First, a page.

Turpin House Of Horrors: Timeline Of How 13 Siblings Suffered Years Of Torture And Abuse
David and Louise Turpin were sentenced to prison after admitting they starved, beat, and chained up their children.
In 2018, a teenager in California named Jordan Turpin phones 911 with a harrowing tale. She tells the dispatcher she has escaped her family’s home, and she begs for authorities to rescue her 12 siblings, claiming they are being held captive by their parents, Louise and David Turpin. The extent of the abuse Jordan and her siblings endured over the years slowly comes to light and shocks the nation. Ahead, a timeline of David and Louise Turpin’s life and their parental torture.
February 11, 1985
David and Louise Turpin elope in Virginia. David, 23, first met 16-year-old Louise in church, according to family.
Louise gives birth to her first child in Texas, where David works as an engineer.
The Turpins move from Texas to Murrieta, California, for David’s defense contractor job.
David and Louise renew their vows in front of an Elvis impersonator and the couple’s children at a wedding chapel in Las Vegas in October 2011. A photo shows the children in similar haircuts and dressed alike. The following year, the family spends the day together at Disneyland, again posing for photos wearing similar clothing.
David and Louise move their children into a home in Perris, a town in Riverside County about 70 miles east of Los Angeles. Over the next several years, the Turpin children endure horrific abuse at the hands of their parents, and the home becomes known as a “House of Horrors.”
January 14, 2018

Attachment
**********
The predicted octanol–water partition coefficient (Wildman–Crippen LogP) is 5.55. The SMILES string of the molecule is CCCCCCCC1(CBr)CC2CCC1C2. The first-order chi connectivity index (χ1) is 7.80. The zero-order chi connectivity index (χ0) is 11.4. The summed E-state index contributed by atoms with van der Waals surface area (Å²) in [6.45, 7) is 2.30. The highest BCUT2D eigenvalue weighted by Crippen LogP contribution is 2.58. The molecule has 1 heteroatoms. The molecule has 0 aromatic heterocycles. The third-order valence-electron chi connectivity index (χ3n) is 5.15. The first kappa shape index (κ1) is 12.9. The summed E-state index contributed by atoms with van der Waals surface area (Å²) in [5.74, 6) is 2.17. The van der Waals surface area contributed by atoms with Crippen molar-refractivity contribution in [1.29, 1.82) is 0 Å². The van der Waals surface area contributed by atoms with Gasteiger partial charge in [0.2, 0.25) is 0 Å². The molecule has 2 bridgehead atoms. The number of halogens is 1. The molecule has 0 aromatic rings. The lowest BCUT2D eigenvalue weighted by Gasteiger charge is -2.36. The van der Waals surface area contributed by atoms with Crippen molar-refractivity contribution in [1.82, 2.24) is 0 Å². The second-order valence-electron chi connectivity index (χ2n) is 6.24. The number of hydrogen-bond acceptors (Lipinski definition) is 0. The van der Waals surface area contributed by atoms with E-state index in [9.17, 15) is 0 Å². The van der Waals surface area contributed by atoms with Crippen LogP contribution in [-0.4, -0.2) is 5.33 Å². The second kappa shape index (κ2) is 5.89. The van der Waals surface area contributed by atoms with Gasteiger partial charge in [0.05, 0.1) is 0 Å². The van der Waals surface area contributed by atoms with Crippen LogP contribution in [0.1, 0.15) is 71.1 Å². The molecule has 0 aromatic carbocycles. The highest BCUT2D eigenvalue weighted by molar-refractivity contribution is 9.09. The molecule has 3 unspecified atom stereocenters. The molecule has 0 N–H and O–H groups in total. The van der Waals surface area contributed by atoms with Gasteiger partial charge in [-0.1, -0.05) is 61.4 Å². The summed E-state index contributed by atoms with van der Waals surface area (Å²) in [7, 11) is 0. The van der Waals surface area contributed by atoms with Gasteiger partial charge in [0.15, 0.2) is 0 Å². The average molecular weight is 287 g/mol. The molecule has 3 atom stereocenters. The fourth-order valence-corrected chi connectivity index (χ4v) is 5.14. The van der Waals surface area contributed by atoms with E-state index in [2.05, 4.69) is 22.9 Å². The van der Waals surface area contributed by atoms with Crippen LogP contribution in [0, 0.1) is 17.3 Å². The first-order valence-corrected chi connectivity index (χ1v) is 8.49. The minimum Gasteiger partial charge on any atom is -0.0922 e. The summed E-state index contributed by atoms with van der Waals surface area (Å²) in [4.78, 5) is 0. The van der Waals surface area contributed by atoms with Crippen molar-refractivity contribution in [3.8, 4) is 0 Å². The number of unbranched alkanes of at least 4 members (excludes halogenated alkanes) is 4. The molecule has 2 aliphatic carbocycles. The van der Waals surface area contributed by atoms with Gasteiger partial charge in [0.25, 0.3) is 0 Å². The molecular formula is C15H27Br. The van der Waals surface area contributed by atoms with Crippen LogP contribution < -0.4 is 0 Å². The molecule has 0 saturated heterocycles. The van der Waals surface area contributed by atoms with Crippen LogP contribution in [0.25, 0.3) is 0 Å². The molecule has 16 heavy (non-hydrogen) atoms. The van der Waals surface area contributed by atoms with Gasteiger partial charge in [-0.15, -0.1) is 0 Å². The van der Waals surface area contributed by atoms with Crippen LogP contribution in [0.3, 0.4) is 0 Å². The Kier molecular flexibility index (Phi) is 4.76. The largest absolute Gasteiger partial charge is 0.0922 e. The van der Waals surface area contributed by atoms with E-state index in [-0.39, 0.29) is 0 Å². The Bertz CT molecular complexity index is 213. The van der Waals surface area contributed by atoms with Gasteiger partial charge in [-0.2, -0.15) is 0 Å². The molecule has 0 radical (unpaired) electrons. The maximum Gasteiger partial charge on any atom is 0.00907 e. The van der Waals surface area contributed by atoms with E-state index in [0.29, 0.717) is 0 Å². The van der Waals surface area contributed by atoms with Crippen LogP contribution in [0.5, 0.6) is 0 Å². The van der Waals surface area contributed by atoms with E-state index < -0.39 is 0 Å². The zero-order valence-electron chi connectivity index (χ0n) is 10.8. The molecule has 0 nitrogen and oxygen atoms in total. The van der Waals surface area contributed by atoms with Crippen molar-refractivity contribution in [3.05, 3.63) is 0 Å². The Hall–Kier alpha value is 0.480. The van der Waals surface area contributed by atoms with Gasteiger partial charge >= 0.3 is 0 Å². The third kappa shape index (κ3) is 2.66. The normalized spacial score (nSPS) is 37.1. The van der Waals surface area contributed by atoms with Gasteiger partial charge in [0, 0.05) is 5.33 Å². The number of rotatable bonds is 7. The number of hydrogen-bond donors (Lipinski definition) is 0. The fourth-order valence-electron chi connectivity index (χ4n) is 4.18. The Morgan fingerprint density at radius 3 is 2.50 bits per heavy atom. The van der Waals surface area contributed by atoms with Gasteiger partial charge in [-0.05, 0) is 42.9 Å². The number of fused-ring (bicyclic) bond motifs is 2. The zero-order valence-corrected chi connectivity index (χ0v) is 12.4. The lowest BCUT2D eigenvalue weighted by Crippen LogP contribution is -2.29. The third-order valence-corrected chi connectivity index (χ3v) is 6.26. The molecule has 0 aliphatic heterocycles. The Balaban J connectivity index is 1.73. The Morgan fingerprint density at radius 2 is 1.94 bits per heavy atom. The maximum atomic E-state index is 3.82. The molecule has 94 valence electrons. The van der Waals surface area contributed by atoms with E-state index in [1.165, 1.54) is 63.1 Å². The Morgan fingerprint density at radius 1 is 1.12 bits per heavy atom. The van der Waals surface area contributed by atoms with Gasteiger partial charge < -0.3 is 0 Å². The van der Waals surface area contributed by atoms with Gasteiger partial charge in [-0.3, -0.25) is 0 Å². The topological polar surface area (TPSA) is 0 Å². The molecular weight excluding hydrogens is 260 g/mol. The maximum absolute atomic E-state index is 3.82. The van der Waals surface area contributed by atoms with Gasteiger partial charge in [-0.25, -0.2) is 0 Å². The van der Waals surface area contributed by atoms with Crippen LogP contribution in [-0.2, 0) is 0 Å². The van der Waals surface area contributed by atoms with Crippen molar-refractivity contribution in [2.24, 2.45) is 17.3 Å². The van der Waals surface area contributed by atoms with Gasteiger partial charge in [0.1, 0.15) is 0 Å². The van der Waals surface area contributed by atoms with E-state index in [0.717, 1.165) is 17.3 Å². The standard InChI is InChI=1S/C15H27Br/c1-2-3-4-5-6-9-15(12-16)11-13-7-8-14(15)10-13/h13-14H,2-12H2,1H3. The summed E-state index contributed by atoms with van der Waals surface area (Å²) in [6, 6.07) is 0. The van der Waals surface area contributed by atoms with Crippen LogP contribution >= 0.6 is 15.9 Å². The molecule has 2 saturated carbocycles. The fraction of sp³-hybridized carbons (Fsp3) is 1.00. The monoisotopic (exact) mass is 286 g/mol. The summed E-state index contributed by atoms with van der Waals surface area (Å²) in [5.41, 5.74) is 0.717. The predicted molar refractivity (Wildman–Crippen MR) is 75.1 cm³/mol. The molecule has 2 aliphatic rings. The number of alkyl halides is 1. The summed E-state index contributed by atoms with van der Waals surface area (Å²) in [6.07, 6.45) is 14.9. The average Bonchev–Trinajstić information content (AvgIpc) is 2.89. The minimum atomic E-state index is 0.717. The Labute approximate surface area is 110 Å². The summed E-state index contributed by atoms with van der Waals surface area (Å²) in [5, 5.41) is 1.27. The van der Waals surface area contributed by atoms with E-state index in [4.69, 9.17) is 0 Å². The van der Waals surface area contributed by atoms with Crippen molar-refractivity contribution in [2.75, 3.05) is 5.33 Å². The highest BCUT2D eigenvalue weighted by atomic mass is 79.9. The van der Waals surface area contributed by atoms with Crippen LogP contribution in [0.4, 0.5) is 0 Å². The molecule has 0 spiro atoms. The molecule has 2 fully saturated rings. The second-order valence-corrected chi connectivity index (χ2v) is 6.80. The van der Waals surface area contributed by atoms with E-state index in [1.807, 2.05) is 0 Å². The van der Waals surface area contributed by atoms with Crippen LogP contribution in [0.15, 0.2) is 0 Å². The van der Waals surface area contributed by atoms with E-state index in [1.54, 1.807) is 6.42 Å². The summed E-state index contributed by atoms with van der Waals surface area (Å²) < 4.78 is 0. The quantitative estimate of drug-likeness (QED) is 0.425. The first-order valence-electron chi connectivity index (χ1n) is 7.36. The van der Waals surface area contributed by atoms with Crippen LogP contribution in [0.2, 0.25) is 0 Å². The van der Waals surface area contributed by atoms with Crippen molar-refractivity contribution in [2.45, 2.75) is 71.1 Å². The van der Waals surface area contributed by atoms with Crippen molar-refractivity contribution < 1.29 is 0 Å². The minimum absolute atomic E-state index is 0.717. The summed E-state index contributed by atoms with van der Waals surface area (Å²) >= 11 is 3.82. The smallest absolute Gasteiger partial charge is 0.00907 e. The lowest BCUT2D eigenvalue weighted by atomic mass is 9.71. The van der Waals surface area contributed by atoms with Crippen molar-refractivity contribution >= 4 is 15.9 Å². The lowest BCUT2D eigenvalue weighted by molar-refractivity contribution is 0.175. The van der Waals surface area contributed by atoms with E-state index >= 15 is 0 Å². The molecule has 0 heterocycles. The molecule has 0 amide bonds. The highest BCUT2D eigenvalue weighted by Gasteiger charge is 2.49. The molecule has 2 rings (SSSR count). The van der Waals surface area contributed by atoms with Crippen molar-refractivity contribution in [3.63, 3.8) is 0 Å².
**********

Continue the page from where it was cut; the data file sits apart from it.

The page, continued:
Shortly before 6 a.m., Jordan Turpin, 17, climbs out a window and escapes her family’s home. She uses a disconnected cell phone to call 911 and report that she and her 12 siblings, ages 2 to 29, are being held captive. “My parents are abusive,” Jordan tells the dispatcher. “My two little sisters now are chained up … they’re chained up to their bed.”
During the roughly 20-minute call, Jordan says she and her siblings “live in filth” and she at times wakes up “and can’t breathe because of how dirty the house is.”
Jordan is unable to tell the dispatcher where she lives and has to read the address from a piece of paper. “I haven't been out. I don't go out much,” she explains. “I don't know anything about the streets or anything.”
Police arrest David and Louise on suspicion of child abuse around 9 p.m. that evening.
January 18, 2018
Investigators learn the children’s parents regularly beat, strangle, and starve their 13 children, who are reportedly only allowed one shower per year. Riverside County District Attorney Mike Hestrin says the Turpin siblings are severely malnourished.
February 22, 2019
David and Louise Turpin each plead guilty in Riverside Superior Court to 14 felony charges: one count of torture, three counts of willful child cruelty, four counts of false imprisonment, and six counts of cruelty to a dependent adult. “This is among the worst, most aggravated child abuse cases I have ever seen,” D.A. Hestrin says.
April 19, 2019